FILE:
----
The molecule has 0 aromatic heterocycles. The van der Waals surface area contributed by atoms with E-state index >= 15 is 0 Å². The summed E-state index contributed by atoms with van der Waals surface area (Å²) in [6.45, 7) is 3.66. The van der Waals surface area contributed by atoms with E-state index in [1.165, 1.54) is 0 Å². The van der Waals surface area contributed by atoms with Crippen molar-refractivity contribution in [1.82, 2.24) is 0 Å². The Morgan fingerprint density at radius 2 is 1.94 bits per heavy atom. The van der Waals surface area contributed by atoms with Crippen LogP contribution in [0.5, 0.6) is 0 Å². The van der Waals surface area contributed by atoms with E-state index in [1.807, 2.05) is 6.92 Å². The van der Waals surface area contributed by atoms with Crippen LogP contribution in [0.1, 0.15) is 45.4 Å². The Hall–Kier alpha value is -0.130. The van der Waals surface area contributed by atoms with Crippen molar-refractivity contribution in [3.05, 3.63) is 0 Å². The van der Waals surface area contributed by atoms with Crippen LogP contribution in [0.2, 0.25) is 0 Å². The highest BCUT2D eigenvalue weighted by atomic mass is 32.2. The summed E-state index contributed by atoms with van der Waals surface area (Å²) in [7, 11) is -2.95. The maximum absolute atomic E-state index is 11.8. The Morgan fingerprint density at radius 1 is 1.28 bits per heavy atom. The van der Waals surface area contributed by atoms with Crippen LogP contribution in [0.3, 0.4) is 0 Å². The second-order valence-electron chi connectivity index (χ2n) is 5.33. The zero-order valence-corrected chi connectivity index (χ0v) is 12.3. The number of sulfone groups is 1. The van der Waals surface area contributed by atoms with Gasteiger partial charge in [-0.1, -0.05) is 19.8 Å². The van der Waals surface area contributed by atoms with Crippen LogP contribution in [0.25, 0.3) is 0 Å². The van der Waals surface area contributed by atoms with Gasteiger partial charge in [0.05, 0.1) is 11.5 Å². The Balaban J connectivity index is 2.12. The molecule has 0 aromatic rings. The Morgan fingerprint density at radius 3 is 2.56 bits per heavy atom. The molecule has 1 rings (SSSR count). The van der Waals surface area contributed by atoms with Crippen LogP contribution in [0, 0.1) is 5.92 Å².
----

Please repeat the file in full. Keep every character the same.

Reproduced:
The molecule has 0 aromatic heterocycles. The van der Waals surface area contributed by atoms with E-state index >= 15 is 0 Å². The summed E-state index contributed by atoms with van der Waals surface area (Å²) in [6.45, 7) is 3.66. The van der Waals surface area contributed by atoms with E-state index in [1.165, 1.54) is 0 Å². The van der Waals surface area contributed by atoms with Crippen molar-refractivity contribution in [1.82, 2.24) is 0 Å². The Morgan fingerprint density at radius 2 is 1.94 bits per heavy atom. The van der Waals surface area contributed by atoms with Crippen LogP contribution in [0.5, 0.6) is 0 Å². The van der Waals surface area contributed by atoms with E-state index in [1.807, 2.05) is 6.92 Å². The van der Waals surface area contributed by atoms with Crippen LogP contribution in [0.1, 0.15) is 45.4 Å². The Hall–Kier alpha value is -0.130. The van der Waals surface area contributed by atoms with Crippen molar-refractivity contribution in [3.05, 3.63) is 0 Å². The van der Waals surface area contributed by atoms with Crippen LogP contribution in [0.2, 0.25) is 0 Å². The highest BCUT2D eigenvalue weighted by atomic mass is 32.2. The summed E-state index contributed by atoms with van der Waals surface area (Å²) in [7, 11) is -2.95. The maximum absolute atomic E-state index is 11.8. The Morgan fingerprint density at radius 1 is 1.28 bits per heavy atom. The van der Waals surface area contributed by atoms with Crippen LogP contribution in [0.3, 0.4) is 0 Å². The second-order valence-electron chi connectivity index (χ2n) is 5.33. The zero-order valence-corrected chi connectivity index (χ0v) is 12.3. The number of sulfone groups is 1. The van der Waals surface area contributed by atoms with Gasteiger partial charge in [-0.1, -0.05) is 19.8 Å². The van der Waals surface area contributed by atoms with Crippen LogP contribution in [0.25, 0.3) is 0 Å². The van der Waals surface area contributed by atoms with Gasteiger partial charge in [0.05, 0.1) is 11.5 Å². The Balaban J connectivity index is 2.12. The molecule has 0 aromatic rings. The Morgan fingerprint density at radius 3 is 2.56 bits per heavy atom. The molecule has 1 rings (SSSR count). The van der Waals surface area contributed by atoms with Crippen LogP contribution in [0, 0.1) is 5.92 Å².